Rocket accidentally takes off and crashes during test in China

Rocket accidentally takes off and crashes during test in China


The first stage of the Tianlong-3 rocket fell back down. Smoke billowing from its engine shows the stage's ascent after its accidental flight.

The first stage of the Tianlong-3 rocket falling back down. Smoke billowing from its engine shows the stage's ascent after its accidental takeoff. | Photo Credit: YouTube

Beijing Tianbing Technology Co said on Sunday that the first stage of its under-development Tianlong-3 rocket separated from its launch pad during a test due to a structural failure and fell into a mountainous area in central China's Gongyi city.

Beijing Tianbing, also known as Space Pioneer, said in a statement on its official WeChat account that there were no reports of casualties after preliminary investigation.

Parts of the rocket stage disintegrated in a “safe area” but caused a localised fire, according to a separate statement issued by the Gongyi Emergency Management Bureau.

The bureau said the fire was extinguished and no one was injured.

The two-stage Tianlong-3 (the name means “sky dragon” in Mandarin) is a partially reusable rocket under development by Space Pioneer, one of a small group of private-sector rocket makers that have grown rapidly over the past five years.

It is not new for rocket debris to fall into China after launch, but it is extremely rare anywhere in the world for a part of a rocket under development to crash into a test site without a plan.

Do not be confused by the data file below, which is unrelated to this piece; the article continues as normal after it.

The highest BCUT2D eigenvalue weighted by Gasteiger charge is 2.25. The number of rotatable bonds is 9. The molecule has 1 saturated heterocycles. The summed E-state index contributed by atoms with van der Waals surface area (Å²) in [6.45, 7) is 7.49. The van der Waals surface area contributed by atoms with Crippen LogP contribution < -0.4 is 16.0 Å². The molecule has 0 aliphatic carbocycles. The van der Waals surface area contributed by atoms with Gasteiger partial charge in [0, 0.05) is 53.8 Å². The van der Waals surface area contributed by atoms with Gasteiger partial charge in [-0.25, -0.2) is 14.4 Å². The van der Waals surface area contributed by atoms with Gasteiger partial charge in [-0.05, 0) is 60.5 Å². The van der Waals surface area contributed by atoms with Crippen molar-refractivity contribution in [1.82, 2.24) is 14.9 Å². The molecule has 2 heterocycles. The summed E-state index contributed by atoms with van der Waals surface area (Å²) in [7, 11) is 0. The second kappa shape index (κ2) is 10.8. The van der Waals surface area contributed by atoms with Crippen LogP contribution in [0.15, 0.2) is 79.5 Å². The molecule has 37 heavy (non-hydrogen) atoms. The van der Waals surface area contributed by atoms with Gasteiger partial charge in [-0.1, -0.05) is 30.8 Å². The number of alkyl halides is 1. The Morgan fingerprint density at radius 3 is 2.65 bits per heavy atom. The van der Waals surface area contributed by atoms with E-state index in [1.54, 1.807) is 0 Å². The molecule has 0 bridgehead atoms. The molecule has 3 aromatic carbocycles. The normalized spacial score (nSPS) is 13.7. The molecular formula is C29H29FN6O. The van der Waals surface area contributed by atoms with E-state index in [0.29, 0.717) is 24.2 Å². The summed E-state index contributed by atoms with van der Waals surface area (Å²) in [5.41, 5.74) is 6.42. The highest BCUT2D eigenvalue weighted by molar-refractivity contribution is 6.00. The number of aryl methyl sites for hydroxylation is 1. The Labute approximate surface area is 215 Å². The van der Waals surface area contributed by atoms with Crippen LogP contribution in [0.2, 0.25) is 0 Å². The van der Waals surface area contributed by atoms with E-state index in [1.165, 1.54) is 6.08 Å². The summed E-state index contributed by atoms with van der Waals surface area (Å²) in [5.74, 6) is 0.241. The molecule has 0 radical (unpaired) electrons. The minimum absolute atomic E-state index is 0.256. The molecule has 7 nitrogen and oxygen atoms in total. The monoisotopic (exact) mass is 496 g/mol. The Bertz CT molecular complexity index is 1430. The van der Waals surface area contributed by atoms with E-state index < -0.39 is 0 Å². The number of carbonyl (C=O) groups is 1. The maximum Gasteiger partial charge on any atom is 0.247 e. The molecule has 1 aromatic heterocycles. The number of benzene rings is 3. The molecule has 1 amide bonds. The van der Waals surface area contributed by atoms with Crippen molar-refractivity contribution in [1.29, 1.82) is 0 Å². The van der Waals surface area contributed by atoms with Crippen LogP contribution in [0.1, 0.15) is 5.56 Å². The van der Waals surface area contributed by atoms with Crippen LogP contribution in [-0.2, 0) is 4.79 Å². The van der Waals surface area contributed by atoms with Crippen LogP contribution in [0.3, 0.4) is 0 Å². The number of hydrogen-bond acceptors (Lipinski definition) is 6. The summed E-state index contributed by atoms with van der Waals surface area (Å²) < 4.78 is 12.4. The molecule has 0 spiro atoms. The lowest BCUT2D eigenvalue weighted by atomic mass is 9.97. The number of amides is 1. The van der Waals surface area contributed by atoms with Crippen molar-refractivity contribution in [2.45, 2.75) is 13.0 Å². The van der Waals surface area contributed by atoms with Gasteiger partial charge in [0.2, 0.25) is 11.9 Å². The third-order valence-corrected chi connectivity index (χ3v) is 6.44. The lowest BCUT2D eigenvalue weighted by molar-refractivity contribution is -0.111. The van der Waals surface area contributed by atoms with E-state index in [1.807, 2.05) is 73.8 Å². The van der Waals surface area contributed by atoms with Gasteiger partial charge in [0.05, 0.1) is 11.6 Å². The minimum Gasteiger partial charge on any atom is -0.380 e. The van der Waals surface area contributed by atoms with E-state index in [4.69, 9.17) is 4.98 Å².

According to Space Pioneer, the first stage of the Tianlong-3 ignited normally during the hot test but later separated from the test bench due to a structural failure and fell into a mountainous region 1.5 km away.

Hot testing is where fuel is injected into the rocket motor being tested, and ignited under conditions similar to those during flight.

A rocket may have multiple stages, with the first or lowest stage igniting at launch and pushing the rocket upward.

When the fuel runs out, the first stage falls off, and the second stage ignites, keeping the rocket in propulsion. Some rockets also have a third stage. India's Polar Satellite Launch Vehicle (PSLV) has four stages.

Space Pioneer says the Tianlong-3's performance is comparable to SpaceX's Falcon 9, which is also a two-stage rocket.

In April 2023, Space Pioneer launches a kerosene-oxygen rocket, the Tianlong-2, becoming the first private Chinese firm to send a liquid-propellant rocket into space.

Chinese commercial space companies have moved rapidly into the sector since the state allowed private investment in the industry in 2014.

Several companies began building satellites, while others, including Space Pioneer, focused on developing reusable rockets, which could greatly reduce mission costs.

Testing sites of such companies can be found in coastal areas of China, located close to the sea for safety reasons.

But some test centers are also located in the country's interior, such as the Space Pioneer test center located in Gongyi, a city of 800,000 in the central province of Henan.


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